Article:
Looking beyond the near term, Schindler in Chapter 4 suggests that German unemployment had begun a secular downward trend prior to the crisis, possibly triggered by the Hartz reforms. The evidence for this conclusion is still preliminary, although it is plausible since these reforms increased labor flexibility both among the core work force and also at its margins. Once again, it helps to look beyond Germany. As noted above, other European countries adopted similar labor market reforms in the mid-1990s. Boeri (2009) finds that similar reforms to the Italian labor market led to favorable labor market responses in that country: he estimates that the level of unemployment consistent with non-accelerating inflation came down. However, Boeri goes on to argue that Italian firms’ essential lack of dynamism implied that employment did not respond in meaningful numbers. Here again, Germany’s historical strengths and corporate-labor relationships distinguish it from other European nations.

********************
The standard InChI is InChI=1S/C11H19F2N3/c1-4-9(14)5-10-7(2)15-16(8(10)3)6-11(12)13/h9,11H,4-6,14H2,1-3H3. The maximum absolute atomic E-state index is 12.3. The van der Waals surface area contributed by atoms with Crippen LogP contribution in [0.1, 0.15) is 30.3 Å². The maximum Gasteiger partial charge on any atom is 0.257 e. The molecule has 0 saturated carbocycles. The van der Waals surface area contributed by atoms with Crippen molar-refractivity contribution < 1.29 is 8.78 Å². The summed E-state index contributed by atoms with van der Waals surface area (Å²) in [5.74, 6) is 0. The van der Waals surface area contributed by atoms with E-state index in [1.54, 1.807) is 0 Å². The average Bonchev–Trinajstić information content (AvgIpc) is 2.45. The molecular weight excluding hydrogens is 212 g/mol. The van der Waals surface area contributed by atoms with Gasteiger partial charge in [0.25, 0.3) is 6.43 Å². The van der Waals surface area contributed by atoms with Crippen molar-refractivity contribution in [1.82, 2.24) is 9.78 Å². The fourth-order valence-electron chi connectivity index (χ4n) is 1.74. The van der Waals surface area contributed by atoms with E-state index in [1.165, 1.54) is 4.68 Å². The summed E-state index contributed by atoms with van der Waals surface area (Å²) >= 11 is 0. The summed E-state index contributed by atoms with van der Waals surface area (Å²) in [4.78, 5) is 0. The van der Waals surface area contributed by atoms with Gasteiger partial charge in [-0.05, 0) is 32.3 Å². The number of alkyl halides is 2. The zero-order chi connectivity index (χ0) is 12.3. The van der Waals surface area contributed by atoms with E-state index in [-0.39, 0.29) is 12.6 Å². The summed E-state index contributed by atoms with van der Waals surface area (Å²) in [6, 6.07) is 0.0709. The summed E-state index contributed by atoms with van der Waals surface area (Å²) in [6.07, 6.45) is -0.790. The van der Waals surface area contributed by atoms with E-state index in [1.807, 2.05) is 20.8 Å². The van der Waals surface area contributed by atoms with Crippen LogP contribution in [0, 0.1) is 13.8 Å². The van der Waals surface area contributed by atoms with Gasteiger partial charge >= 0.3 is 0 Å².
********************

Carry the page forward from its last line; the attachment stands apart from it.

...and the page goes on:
Germany’s International Role

Germany’s economic size and its recovery from the Great Recession have led to calls for more German support to global growth, especially to the euro area. We do not deal here with the broader issues of euro area governance and financial arrangements to support “bailouts.” Rather, our focus is on the specific role that German economic policy can play in fostering growth and stability in the euro-zone. In this context, three sets of issues arise7:

  • Germany as a growth “locomotive,”

  • German fiscal policy as stimulus for Europe, and

  • The support provided to peripheral nations through the Target 2 system.

Germany’s ability to act as either a global or even a European locomotive is limited. This follows from the theme that this essay has developed, namely, that German growth has itself depended to a large extent on global growth. While there is some optimism that growth will become more domestically driven with structural improvements in the labor market, the evidence for that, as discussed above, is at best preliminary. For a nation to act as a growth locomotive for others, it must originate growth impulses. This, in essence, is the finding of Hélène Poirson and Sebastian Weber in Chapter 5 of this volume. Growth spillovers from Germany to the rest of the world remain limited because domestically originated growth is limited. Rather, Germany acts as a transmitter of global trade impulses, mainly from the United States and Asia to Europe. German supply chains that seek inputs for the delivery of Germany’s own exports extend to its eastern trading partners. But these supply chains are set in motion by demand that predominantly originates outside of Europe.